Mother Gets Baby Formula After 10 Weeks | Her Sons Would Have Faced Irreversible Brain Damage Due To The Shortage

Mother Gets Baby Formula After 10 Weeks | Her Sons Would Have Faced Irreversible Brain Damage Due To The Shortage

Her two sons have a metabolic disorder that requires a special medical-grade baby formula.

Alexa Beichler, a mother of three, experienced the severe effects of the countrywide baby formula scarcity for more than two months until her shipment of medical-grade formula was delivered to her home.

Beichler's kids, Jax, 7 months, and Taylor, 21 months, were born with a metabolic disorder known as classic phenylketonuria. According to Medline Plus, "Phenylketonuria (commonly known as PKU) is an inherited disorder that increases the levels of a substance called phenylalanine in the blood." Phenylalanine can accumulate in dangerous quantities in the body if PKU is left untreated, leading to intellectual impairment and other major health issues.



Beichler told PEOPLE last month that her kids could suffer irreversible brain damage if they didn't have access to their special medical-grade formula. She is also the mother of four-year-old Carson who doesn't have this condition. The boys must take the special formula, which is unavailable in grocery shops or pharmacies, due to their lifelong PKU diagnosis. The formula is part of a specific diet that restricts their daily protein intake to two grams for the rest of their lives.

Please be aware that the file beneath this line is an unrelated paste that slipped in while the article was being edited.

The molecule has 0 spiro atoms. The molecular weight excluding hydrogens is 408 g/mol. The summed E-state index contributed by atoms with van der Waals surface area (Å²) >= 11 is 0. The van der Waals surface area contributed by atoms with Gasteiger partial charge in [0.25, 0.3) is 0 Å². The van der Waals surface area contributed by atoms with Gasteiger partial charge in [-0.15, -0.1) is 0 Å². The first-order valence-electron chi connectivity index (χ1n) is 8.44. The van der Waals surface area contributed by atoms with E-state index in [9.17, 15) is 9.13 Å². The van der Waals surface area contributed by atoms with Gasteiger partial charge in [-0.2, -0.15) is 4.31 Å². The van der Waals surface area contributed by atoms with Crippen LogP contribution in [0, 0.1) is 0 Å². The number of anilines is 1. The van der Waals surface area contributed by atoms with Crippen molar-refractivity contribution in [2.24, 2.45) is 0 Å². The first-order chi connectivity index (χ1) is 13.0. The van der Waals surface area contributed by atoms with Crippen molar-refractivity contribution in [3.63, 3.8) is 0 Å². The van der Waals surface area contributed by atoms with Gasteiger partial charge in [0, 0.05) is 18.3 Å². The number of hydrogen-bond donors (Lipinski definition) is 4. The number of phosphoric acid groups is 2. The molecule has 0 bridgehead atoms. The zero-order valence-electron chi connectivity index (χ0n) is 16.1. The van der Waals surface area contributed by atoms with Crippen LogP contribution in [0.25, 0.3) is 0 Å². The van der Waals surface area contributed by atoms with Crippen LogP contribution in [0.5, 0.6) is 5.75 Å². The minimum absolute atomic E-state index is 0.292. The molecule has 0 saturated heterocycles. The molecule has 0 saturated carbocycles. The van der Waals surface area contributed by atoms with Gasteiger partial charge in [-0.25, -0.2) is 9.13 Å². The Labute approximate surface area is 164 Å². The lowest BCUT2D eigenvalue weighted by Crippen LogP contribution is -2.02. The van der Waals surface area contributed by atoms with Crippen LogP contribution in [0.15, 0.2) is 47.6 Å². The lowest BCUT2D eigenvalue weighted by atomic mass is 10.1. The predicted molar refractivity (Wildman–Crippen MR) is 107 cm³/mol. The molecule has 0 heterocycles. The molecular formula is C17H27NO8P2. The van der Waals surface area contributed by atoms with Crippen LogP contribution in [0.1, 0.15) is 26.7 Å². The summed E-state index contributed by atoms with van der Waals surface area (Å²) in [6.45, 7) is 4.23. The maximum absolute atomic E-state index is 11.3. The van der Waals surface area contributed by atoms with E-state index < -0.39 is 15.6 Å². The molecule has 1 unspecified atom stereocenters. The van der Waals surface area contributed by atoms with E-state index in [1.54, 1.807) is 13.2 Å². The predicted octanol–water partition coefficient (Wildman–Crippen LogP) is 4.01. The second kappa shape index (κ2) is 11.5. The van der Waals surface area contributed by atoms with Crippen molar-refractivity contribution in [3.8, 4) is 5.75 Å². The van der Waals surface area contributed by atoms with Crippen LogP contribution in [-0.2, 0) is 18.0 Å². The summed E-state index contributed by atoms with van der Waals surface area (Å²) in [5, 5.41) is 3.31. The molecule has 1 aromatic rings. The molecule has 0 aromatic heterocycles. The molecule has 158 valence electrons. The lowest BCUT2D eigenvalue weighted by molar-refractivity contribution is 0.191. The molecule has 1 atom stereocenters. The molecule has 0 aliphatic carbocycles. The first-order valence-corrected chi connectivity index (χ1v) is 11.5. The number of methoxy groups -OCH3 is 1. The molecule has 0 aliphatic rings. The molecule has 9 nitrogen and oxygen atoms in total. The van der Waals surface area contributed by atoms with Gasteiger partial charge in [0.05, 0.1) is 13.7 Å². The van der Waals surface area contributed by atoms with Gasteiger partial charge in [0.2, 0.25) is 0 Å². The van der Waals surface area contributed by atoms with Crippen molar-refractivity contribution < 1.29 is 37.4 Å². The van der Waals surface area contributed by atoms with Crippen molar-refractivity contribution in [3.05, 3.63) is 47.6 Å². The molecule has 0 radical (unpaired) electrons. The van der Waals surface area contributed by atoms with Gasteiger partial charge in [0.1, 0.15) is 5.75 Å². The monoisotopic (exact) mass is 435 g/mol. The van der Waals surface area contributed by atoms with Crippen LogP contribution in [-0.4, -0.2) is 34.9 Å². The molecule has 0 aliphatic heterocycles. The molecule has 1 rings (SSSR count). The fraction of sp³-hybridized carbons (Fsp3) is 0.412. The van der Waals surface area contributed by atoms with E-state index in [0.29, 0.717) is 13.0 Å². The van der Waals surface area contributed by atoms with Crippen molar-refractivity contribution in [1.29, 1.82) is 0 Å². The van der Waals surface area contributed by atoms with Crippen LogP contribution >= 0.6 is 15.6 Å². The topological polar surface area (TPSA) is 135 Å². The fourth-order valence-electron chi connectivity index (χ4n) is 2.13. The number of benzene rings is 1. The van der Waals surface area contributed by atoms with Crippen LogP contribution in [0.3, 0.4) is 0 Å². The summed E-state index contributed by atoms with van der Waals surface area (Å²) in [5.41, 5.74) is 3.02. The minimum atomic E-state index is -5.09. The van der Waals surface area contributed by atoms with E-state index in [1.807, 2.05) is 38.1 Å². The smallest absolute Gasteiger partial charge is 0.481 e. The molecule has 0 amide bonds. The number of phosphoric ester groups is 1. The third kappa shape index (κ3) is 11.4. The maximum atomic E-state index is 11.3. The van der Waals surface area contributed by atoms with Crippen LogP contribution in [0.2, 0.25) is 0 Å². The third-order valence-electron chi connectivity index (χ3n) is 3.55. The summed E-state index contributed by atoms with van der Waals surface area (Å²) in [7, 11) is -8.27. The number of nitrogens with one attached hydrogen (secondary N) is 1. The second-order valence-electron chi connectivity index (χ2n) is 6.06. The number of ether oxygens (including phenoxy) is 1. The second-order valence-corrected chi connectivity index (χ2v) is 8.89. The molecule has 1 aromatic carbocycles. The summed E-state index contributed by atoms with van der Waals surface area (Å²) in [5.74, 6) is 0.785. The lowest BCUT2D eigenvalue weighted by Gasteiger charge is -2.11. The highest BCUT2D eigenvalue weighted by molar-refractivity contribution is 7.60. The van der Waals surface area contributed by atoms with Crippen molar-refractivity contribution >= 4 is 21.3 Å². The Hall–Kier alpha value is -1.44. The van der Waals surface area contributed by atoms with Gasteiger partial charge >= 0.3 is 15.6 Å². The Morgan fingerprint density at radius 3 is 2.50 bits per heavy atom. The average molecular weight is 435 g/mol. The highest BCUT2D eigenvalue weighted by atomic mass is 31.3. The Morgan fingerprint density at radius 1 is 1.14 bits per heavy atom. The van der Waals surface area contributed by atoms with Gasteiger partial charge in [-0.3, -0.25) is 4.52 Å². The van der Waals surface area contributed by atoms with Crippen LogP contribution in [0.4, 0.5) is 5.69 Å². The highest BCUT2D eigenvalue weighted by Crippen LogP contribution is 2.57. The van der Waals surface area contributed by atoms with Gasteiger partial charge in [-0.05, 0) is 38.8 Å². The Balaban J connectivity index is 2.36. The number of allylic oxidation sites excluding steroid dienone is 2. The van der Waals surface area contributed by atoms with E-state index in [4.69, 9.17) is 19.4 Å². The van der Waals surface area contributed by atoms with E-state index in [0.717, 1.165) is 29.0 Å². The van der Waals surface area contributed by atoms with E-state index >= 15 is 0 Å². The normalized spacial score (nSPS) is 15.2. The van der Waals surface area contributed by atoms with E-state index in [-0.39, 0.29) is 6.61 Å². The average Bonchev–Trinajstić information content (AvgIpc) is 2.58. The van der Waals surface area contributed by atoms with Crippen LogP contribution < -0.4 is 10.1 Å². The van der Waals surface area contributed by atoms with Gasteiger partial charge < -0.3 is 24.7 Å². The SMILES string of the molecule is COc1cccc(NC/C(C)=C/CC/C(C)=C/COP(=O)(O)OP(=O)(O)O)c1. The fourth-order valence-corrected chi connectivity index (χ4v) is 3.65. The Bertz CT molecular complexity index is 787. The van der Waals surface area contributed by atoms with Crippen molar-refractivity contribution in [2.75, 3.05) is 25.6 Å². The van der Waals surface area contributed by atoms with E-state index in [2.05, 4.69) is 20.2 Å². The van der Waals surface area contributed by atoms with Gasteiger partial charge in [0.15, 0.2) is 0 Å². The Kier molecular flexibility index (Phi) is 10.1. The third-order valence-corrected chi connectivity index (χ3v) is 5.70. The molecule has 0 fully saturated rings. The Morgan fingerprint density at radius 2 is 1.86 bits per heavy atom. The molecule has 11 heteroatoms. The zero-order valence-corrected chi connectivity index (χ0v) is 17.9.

As of Tuesday, Beichler said that her family started using the  formula after receiving a full shipment on June 16. The last full supply she received before the most recent delivery was on April 5. She said, "The boys are doing really good. Taylor was actually having a really tough time transitioning so it was a big, big thing that we got that shipment because Taylor was not doing well."




She added, "This formula is so important to him because it's all the daily vitamins and nutrients that he gets. It's very important that he drinks all of it or else these bad things can happen like brain damage and other issues." According to Beichler, the shipment from June 16 should keep her boys fed through the end of July. She said, "[The formula manufacturer plant] said to prepare for more delays and more issues because not only are they out of the stuff to make the formula, they're out of the foil packets."

"We're still living day to day and doing what we can, trying to save as much formula. It's still an ongoing thing and I can't push that enough."

Beichler can't help but be thankful for the "outpouring" of love and support she has received since telling the world about her situation, despite the fact that there are still a lot of uncertainties around her next formula shipments. "The most important part of this is what's happened from the PEOPLE story—we were reached out to by so many different people. Eleven minutes after the first article went live, we were reached out to by people in Belgium and different countries," she said. "The outpouring was so amazing, I cannot believe all the love that we got from everyone trying to help."




Representative Cover Image Source: Getty Images/Image Source